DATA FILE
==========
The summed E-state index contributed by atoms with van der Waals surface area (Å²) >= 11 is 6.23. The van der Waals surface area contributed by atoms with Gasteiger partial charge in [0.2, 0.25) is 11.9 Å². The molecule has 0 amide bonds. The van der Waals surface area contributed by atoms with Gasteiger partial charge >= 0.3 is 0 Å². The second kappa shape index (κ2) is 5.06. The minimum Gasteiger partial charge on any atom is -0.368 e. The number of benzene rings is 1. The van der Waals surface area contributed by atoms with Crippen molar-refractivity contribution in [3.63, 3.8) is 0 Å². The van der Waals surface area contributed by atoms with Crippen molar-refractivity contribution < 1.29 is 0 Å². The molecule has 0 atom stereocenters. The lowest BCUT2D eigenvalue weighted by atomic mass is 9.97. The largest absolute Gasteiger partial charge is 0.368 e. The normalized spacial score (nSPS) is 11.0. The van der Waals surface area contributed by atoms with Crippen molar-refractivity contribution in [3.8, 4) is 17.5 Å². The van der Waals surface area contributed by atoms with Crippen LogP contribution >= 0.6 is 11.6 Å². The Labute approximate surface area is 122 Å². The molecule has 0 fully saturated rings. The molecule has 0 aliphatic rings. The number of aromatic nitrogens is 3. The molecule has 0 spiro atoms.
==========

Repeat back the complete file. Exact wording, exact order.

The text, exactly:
The summed E-state index contributed by atoms with van der Waals surface area (Å²) >= 11 is 6.23. The van der Waals surface area contributed by atoms with Gasteiger partial charge in [0.2, 0.25) is 11.9 Å². The molecule has 0 amide bonds. The van der Waals surface area contributed by atoms with Gasteiger partial charge >= 0.3 is 0 Å². The second kappa shape index (κ2) is 5.06. The minimum Gasteiger partial charge on any atom is -0.368 e. The number of benzene rings is 1. The van der Waals surface area contributed by atoms with Crippen molar-refractivity contribution in [3.63, 3.8) is 0 Å². The van der Waals surface area contributed by atoms with Crippen molar-refractivity contribution < 1.29 is 0 Å². The molecule has 0 atom stereocenters. The lowest BCUT2D eigenvalue weighted by atomic mass is 9.97. The largest absolute Gasteiger partial charge is 0.368 e. The normalized spacial score (nSPS) is 11.0. The van der Waals surface area contributed by atoms with Crippen molar-refractivity contribution in [3.8, 4) is 17.5 Å². The van der Waals surface area contributed by atoms with Crippen LogP contribution >= 0.6 is 11.6 Å². The Labute approximate surface area is 122 Å². The molecule has 0 fully saturated rings. The molecule has 0 aliphatic rings. The number of aromatic nitrogens is 3. The molecule has 0 spiro atoms.